Posted by Frugal on October 4th, 2006
Most ETF have a very low expense ratio. Assuming that you can find an equivalent low-fee mutual fund that tracks the same index/sector as the ETF tracks, do you buy the mutual fund or the ETF?
Using Vanguard as my research base, I went through several comparisons between Vanguard index funds and index ETFs. The annual expense fee between difference is in the order of 0.03%. The tracking errors to the index between the index funds and index ETFs are usually less than 0.5%. For the fee difference, it probably won’t matter in the most cases. The tracking errors however are not controllable nor predictable. Therefore, you won’t be able to make a decision based on the tracking error either. Base upon the annual expense and tracking performance, it would be hard to make any decision between the two choices.
However, there are other fees that you will incur when you buy either ETF or mutual funds. Those fee more than likely will be bigger than the fee difference between ETF and mutual funds. Since ETF trades like a stock, normally you will need to pay for stock trading commission, everytime you add to or sell from your stake. At $5000 everytime, your trading commission (using $5) easily reaches 0.10% or above, 3 times the annual expense difference. Certainly if you do that more than 1 time per year, you will be looking at a lot more trading fees.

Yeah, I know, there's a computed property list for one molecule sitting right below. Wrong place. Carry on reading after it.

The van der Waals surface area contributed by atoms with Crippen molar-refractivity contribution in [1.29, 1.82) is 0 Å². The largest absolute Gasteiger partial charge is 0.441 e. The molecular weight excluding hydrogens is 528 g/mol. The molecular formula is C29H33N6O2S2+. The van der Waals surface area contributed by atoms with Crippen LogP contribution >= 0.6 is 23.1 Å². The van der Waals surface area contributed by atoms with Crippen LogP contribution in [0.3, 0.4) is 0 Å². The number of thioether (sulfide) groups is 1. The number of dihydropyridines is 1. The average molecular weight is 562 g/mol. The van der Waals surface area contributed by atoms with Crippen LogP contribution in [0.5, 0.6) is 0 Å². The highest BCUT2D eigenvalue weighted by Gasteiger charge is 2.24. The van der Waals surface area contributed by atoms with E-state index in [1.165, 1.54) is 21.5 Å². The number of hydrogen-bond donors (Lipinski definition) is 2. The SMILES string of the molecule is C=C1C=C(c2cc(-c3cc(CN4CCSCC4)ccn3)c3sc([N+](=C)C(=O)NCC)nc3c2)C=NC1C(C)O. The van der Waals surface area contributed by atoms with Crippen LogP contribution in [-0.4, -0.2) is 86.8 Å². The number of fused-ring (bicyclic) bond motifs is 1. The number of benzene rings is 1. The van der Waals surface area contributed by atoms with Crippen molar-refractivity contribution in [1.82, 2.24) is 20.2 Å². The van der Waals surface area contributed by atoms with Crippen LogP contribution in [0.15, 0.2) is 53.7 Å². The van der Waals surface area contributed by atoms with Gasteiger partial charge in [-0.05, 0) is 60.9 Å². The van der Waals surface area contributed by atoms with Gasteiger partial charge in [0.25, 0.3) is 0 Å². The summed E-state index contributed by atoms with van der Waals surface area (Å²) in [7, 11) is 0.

For mutual funds, the buy/sell trading fee is usually much higher (about $20) than stock commission, unless you open an individual account at Vanguard or whichever fund family that you decide to purchase. Outside of having accounts at the fund company, I only know of FirsTrade that offers free buy/sell of Vanguard funds (send me email for referal code to get 5 free trades). The message here is that depending on how/where you buy your ETF/mutual funds, the commission fee will have a higher impact.
Besides annual expense and trading commissions, the biggest disadvantage for ETF is that there is a non-zero bid/ask spread. Repeating this process enough times, most likely you will be paying for the spread. For the case of mutual fund, you don’t pay for any bid/ask. Instead you pay for the NAV or net asset value when you buy mutual funds.
Despite the possible higher trading commissions and bid/ask spread, ETF is more tax-efficient in that mutual fund may incur capital gain (and therefore tax) when there is some changes in the index itself. Furthermore, there is no restrictions on the holding period, and you can trade ETF all day long. I’ve heard that there are some extremely competitive funds that allow you to get intraday price by hour or every two hours. The inability to trade intraday in a mutual fund is not necessarily a disadvantage. Actually it forces you to be more calm and thinking more throughout the day, instead of letting you sell/buy emotionally.
At last, with ETF, it’s much easier to do “Short Against The Box“. You can open a short position via buying puts or selling calls or short-selling your own shares. There is some caveat in doing such trades. You can find out the details at the end of this article. ETFs allow a swing trader to trade a market or a sector easily, and can unlock any long term gain partially through short sales.
Here is a great article written by the author of The Four Pillars of Investing on the comparison of ETF and mutual funds. Take a look and see what he thinks.
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